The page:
• Set your browser’s homepage to an interesting site in your target language
  • Switch a few of the sites or apps you use often, such as Facebook and Twitter, to use your target language

If you’re just starting out, this might sound crazy, but once you’ve learned enough basic vocabulary to not be overwhelmed at the sight of your target language, this is a good way to learn useful words and expose yourself to the language in-between your study sessions.

Here’s Richards:

You need to gather things that you can listen to, watch or read in as many different and flexible formats as possible. The guiding principle is that, as far as possible, it should all be material that you’re interested in. This is important—you’re much more likely to learn from something if it doesn’t bore you to death.

You’ll want to mix this immersion process with structured studying, but it’s a great way to surround yourself with your target language and make it more familiar.

Plus, research has shown that passive studying can be just as beneficial as active studying. One study had half its participants actively practice distinguishing between similar sounds in a foreign language, while the other half alternated between practice and a different activity with the sounds still playing in the background.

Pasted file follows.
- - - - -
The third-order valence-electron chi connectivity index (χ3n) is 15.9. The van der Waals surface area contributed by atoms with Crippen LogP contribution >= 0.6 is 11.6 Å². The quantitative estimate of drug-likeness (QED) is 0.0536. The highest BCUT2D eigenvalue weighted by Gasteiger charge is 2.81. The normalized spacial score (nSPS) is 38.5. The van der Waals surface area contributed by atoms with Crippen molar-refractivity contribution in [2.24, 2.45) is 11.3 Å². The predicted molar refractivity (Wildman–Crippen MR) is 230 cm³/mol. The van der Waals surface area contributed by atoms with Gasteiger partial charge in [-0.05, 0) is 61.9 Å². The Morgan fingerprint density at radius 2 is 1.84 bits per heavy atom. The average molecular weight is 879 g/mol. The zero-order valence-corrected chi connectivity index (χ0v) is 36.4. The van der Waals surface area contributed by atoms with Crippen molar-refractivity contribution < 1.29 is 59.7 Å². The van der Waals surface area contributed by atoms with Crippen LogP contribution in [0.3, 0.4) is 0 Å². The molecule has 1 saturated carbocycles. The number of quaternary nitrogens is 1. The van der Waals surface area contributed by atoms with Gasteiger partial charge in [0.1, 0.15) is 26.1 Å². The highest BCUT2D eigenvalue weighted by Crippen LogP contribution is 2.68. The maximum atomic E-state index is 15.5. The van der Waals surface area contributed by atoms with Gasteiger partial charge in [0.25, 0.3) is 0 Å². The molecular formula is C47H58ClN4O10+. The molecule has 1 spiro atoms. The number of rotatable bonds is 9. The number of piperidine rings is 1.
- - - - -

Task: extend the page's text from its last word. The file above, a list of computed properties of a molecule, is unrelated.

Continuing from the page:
Both groups improved in their ability to distinguish the sounds just as much, even though one group was actively studying the entire time.

And in another study, Spanish speakers who were learning to distinguish sounds in the Basque language performed worse when they repeated one of the sounds. A passive listening approach seemed to work better.

So immersion in your target language, along with active studying, could provide the most benefits.


What’s worked best for you in learning a foreign language?

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Belle B. Cooper

Belle is an iOS developer, writer, and co-founder of Melbourne-based software company Hello Code. She writes about productivity, lifehacks, and finding ways to do more meaningful work.